Learn from Past Experience

Instead of making excuses, commit to learning from this experience in order to better yourself for the future.

Ask yourself:

What can I learn from this experience?

When I put a calendar inside a notebook, I do not look at it. I need visual reminders in my face, posted. I start strong, but sometimes lack follow through. I didn’t give the system long enough to work. 

What has this experience taught me about myself, life and others?

I’ve got some good people supporting me, but I think I live by the mantra, “I’ve always sucked at keeping up with this or that.” When I do that, I don’t listen. I’ve also learned that I’m ashamed of this weakness and embarrassed when the person trying to help me points out to others my weakness and asks them what their systems are. Life–well, life will be the same if we expect it to be the same. If I press the same button repeatedly on the computer when my Mac has the spinning beachball of doom and expect different results, I won’t get them. Life change requires changes. I also need to be willing to follow through, and I need to be willing to say, “This isn’t working–what do you suggest?” Also, I have to seek to make it my own–I can’t have others fix my problem. You can drag this horse to water, but this horse is going to have to lean down and drink up the water. Lord knows, I don’t anyone shoving my head in the water—that would get ugly.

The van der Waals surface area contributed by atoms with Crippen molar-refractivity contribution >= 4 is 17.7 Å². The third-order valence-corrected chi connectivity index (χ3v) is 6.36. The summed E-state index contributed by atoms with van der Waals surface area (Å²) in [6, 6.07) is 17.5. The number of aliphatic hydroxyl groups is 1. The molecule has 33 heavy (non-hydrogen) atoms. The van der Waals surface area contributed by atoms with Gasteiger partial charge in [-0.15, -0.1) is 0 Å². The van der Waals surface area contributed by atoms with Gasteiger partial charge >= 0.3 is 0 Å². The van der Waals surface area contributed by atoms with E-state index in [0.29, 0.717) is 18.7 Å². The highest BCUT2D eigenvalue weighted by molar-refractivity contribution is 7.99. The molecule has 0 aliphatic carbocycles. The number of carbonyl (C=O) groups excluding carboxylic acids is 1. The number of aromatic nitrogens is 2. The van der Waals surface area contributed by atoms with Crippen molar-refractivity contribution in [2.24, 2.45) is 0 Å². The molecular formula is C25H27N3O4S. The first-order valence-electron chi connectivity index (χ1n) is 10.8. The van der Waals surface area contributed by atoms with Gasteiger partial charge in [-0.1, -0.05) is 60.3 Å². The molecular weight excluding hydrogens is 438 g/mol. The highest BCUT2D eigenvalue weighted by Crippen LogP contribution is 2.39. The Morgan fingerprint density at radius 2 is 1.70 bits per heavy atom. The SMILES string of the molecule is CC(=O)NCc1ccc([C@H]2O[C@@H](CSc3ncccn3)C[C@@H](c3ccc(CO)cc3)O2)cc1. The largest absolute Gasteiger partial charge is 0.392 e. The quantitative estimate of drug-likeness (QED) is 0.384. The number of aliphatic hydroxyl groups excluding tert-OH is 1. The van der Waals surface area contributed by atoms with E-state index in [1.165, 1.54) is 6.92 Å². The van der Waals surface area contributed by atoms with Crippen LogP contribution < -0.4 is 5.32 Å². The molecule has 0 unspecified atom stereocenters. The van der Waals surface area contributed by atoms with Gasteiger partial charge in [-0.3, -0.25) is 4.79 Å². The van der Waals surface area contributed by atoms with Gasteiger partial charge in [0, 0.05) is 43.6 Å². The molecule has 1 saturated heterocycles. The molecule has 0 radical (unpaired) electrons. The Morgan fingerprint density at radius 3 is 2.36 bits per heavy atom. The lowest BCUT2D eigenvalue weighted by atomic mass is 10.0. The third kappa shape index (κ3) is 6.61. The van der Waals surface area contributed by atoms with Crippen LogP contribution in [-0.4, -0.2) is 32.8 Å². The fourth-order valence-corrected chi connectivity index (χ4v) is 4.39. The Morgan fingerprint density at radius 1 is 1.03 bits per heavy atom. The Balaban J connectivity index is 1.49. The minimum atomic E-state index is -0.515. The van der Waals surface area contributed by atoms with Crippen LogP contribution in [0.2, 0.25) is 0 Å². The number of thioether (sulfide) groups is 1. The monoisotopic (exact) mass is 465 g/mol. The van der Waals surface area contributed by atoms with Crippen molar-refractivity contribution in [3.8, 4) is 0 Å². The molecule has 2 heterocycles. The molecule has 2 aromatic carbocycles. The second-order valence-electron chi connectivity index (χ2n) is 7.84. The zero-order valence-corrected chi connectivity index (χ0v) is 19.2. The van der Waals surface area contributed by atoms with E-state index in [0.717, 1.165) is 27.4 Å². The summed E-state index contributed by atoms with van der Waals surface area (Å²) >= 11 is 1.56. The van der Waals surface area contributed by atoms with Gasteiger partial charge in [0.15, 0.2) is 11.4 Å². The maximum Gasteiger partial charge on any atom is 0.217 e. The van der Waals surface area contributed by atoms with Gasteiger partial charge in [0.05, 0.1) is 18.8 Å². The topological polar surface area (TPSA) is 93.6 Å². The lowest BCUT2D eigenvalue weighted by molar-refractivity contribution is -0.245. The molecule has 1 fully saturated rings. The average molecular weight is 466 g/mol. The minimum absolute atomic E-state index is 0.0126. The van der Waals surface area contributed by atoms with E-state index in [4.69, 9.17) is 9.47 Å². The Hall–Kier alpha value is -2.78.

How can I use this experience to do better in the future?

  1. Begin.
  2. Follow through for a few weeks. 
  3. Evaluate. Talk about what’s working.
  4. Tweak.
  5. Quit focusing on what I can’t do.